Moody’s raised its debt ratings on Life Time Group Holdings, Inc. due to the owner and manager of fitness and recreational sports centers improving performance, including membership, revenue, EBITDA trends, and steps the company has taken to reduce leverage.

Ratings affected include Life Time’s Corporate Family Rating (CFR) to B2 from B3 and Probability of Default Rating (PDR) to B2-PD from B3-PD. Concurrently, Moody’s upgraded the rating for the company’s first lien credit facilities (revolver and term loan) and senior secured notes to B1 from B2 and the rating for its senior unsecured notes to Caa1 from Caa2. The company’s SGL-3 speculative grade liquidity rating is unchanged. The outlook is stable.

Moody’s said in its analysis, “Life Time’s B2 CFR reflects its high leverage with Moody’s adjusted debt-to-EBITDA in the low 6x for the LTM period ended June 30, 2023. Moody’s expects leverage to continue to decline to the mid-5x range over the next year through earnings growth. The rating is constrained by the company’s aggressive growth strategy and historically high reliance on external financing to support its new club openings, including sale-leaseback transactions, landlord incentives and incremental debt through revolver borrowings. Other credit constraints include Life Time’s moderate geographic concentration and business risks associated with the highly fragmented and competitive fitness club industry, which includes high membership attrition rates and exposure to shifts in consumer discretionary spending and economic cycles.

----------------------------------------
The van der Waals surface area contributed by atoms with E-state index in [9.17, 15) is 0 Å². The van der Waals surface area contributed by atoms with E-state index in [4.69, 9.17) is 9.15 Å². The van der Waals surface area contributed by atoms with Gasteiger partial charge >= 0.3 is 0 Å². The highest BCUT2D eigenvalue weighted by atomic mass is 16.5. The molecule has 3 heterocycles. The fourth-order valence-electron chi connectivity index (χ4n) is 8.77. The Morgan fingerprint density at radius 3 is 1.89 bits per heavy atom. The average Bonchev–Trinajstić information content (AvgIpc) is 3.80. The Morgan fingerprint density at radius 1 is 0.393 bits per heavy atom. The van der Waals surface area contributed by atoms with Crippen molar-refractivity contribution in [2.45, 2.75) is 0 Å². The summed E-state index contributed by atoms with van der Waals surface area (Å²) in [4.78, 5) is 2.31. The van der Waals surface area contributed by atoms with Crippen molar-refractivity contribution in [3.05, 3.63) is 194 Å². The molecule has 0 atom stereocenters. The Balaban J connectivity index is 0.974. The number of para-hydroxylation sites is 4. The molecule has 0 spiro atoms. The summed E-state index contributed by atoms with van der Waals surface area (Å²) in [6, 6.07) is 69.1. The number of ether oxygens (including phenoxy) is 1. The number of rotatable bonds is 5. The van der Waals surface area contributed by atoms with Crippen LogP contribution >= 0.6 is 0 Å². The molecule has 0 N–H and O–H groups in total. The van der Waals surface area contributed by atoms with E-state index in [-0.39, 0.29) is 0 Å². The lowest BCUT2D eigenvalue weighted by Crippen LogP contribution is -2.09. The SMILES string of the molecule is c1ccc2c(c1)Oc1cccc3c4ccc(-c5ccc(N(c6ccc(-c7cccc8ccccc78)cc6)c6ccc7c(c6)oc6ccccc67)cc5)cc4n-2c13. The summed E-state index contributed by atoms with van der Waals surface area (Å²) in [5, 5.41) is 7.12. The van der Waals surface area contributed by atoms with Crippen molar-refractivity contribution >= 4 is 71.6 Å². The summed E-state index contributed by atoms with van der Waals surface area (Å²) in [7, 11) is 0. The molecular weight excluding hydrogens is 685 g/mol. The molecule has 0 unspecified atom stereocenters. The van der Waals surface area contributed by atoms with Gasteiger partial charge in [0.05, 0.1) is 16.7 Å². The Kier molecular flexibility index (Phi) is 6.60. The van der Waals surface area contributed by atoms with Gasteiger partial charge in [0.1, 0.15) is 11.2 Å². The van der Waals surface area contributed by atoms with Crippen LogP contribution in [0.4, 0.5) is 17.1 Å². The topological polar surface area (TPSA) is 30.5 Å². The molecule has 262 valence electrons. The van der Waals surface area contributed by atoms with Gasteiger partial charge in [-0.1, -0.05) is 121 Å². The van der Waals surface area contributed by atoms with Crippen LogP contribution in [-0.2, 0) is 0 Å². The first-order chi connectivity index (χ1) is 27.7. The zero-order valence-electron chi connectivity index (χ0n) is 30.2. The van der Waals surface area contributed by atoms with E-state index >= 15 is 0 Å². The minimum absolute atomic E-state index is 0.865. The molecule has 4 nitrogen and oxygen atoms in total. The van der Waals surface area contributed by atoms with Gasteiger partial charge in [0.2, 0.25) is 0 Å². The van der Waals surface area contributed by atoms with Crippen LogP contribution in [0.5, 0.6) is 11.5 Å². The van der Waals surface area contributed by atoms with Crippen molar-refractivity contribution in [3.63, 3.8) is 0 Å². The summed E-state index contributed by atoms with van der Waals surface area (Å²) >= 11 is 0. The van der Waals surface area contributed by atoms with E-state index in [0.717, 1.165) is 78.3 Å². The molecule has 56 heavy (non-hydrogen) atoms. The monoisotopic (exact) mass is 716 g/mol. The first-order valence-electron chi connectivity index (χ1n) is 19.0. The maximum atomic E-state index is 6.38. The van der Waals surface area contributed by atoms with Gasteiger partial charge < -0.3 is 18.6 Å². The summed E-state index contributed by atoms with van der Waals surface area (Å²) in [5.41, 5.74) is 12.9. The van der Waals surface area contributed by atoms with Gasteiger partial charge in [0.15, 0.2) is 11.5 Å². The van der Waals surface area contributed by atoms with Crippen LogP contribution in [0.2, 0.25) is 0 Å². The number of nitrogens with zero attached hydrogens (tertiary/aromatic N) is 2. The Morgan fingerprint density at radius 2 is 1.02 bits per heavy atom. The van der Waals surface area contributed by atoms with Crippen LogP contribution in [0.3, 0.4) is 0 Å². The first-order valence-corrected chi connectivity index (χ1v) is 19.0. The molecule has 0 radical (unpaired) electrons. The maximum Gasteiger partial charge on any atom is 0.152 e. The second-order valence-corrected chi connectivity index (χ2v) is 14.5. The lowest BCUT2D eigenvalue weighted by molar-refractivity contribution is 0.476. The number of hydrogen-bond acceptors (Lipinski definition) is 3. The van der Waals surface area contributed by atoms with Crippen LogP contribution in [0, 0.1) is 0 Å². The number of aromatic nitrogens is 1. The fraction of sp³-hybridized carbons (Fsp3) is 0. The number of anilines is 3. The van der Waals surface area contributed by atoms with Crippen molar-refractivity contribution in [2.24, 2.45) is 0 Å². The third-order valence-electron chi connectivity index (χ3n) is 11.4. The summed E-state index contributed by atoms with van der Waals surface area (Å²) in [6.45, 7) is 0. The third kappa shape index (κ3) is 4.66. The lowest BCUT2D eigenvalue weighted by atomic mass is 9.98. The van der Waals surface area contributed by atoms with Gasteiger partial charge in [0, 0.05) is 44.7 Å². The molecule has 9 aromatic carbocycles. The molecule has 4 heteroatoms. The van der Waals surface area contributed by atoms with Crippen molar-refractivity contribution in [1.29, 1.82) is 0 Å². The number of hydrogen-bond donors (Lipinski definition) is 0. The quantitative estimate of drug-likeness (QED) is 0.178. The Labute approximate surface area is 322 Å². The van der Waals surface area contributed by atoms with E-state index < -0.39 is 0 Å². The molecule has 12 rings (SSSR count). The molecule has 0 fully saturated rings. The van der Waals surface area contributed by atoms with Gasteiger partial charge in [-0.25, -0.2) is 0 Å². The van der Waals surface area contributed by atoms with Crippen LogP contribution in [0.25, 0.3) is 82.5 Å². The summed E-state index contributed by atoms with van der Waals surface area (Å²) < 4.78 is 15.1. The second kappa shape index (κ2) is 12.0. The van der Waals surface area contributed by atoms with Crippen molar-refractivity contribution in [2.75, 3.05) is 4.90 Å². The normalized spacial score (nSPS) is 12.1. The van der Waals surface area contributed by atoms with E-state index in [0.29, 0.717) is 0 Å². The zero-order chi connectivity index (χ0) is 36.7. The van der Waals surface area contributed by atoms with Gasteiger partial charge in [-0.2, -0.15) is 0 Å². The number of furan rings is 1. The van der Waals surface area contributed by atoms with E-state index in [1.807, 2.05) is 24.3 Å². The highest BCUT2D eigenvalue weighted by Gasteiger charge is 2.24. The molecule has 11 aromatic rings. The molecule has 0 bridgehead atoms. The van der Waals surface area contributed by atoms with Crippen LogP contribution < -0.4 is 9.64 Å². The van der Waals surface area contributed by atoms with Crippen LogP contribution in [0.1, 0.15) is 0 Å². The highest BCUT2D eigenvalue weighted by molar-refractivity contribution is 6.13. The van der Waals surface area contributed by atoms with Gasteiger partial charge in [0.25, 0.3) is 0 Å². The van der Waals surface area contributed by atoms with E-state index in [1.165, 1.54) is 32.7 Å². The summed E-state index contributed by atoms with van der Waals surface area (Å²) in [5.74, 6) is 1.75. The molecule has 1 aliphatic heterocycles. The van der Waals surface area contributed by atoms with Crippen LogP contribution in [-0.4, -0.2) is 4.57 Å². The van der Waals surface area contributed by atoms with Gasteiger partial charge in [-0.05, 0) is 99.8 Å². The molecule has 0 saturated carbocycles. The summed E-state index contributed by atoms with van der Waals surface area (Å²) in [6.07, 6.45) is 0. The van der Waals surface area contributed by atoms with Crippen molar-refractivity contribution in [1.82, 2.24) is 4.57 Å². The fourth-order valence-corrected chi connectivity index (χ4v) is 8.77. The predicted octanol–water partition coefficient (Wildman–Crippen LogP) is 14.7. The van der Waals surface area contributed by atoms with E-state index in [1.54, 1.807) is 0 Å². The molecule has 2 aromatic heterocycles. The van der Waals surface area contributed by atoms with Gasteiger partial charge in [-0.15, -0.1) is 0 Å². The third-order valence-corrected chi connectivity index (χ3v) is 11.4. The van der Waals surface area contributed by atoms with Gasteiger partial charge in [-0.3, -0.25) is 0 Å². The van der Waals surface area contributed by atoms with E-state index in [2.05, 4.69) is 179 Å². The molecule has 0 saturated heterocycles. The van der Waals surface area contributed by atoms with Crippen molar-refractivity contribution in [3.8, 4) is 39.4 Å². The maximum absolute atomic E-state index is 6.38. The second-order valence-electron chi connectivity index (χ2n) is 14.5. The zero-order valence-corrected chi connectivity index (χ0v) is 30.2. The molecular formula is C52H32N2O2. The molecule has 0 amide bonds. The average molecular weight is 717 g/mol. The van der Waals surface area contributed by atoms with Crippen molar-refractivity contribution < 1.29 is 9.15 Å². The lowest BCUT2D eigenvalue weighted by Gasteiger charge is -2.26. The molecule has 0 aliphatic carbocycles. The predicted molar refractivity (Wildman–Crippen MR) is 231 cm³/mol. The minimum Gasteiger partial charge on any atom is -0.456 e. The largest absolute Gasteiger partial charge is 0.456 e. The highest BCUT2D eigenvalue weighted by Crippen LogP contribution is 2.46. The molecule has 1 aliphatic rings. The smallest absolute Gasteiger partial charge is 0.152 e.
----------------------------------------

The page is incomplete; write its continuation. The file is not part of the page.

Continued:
“However, the rating benefits from Life Time’s focus on a more affluent member base and expanded service offerings relative to most fitness clubs, making it less susceptible to increasing competition from the value-priced fitness clubs. The rating is also supported by the company’s solid asset base from owning a portion of its clubs (roughly 35 percent of the 164 clubs are owned). Monetization of real estate provides an additional option to bolster liquidity if needed and distinguishes Life Time from most other fitness clubs where facilities are primarily leased. Additionally, support is provided by the longer-term positive demographic fundamentals for the industry with increased awareness and focus on fitness and health. Moody’s expects Life Time’s financial policy to be somewhat more conservative than in the past with a focus on reducing leverage because the company is publicly traded following the October 2021 initial public offering.”

Photo courtesy Life Time